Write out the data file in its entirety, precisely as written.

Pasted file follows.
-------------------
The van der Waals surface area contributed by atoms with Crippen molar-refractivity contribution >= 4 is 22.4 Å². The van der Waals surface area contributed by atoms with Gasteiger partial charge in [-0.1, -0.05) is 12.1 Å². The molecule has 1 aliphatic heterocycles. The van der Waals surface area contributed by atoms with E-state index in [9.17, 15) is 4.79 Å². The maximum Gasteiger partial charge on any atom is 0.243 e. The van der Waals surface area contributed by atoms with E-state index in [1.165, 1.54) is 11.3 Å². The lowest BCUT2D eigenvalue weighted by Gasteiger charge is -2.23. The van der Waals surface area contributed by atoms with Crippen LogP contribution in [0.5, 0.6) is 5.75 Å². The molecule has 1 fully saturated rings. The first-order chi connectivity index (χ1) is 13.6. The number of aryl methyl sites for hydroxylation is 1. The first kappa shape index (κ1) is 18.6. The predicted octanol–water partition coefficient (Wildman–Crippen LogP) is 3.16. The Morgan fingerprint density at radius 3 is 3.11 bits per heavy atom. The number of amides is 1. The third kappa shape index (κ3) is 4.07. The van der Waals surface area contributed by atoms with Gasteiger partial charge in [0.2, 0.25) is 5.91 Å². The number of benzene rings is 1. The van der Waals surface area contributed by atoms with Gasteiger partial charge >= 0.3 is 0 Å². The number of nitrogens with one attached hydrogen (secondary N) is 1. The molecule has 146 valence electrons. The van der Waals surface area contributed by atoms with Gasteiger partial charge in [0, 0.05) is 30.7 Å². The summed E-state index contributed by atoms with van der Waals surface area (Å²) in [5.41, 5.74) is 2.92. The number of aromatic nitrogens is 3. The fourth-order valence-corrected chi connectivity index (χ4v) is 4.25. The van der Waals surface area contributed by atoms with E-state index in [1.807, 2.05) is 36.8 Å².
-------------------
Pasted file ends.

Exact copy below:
The van der Waals surface area contributed by atoms with Crippen molar-refractivity contribution >= 4 is 22.4 Å². The van der Waals surface area contributed by atoms with Gasteiger partial charge in [-0.1, -0.05) is 12.1 Å². The molecule has 1 aliphatic heterocycles. The van der Waals surface area contributed by atoms with E-state index in [9.17, 15) is 4.79 Å². The maximum Gasteiger partial charge on any atom is 0.243 e. The van der Waals surface area contributed by atoms with E-state index in [1.165, 1.54) is 11.3 Å². The lowest BCUT2D eigenvalue weighted by Gasteiger charge is -2.23. The van der Waals surface area contributed by atoms with Crippen LogP contribution in [0.5, 0.6) is 5.75 Å². The molecule has 1 fully saturated rings. The first-order chi connectivity index (χ1) is 13.6. The number of aryl methyl sites for hydroxylation is 1. The first kappa shape index (κ1) is 18.6. The predicted octanol–water partition coefficient (Wildman–Crippen LogP) is 3.16. The Morgan fingerprint density at radius 3 is 3.11 bits per heavy atom. The number of amides is 1. The third kappa shape index (κ3) is 4.07. The van der Waals surface area contributed by atoms with Gasteiger partial charge in [0.2, 0.25) is 5.91 Å². The number of benzene rings is 1. The van der Waals surface area contributed by atoms with Gasteiger partial charge >= 0.3 is 0 Å². The number of nitrogens with one attached hydrogen (secondary N) is 1. The molecule has 146 valence electrons. The van der Waals surface area contributed by atoms with Gasteiger partial charge in [0, 0.05) is 30.7 Å². The summed E-state index contributed by atoms with van der Waals surface area (Å²) in [5.41, 5.74) is 2.92. The number of aromatic nitrogens is 3. The fourth-order valence-corrected chi connectivity index (χ4v) is 4.25. The van der Waals surface area contributed by atoms with E-state index in [1.807, 2.05) is 36.8 Å².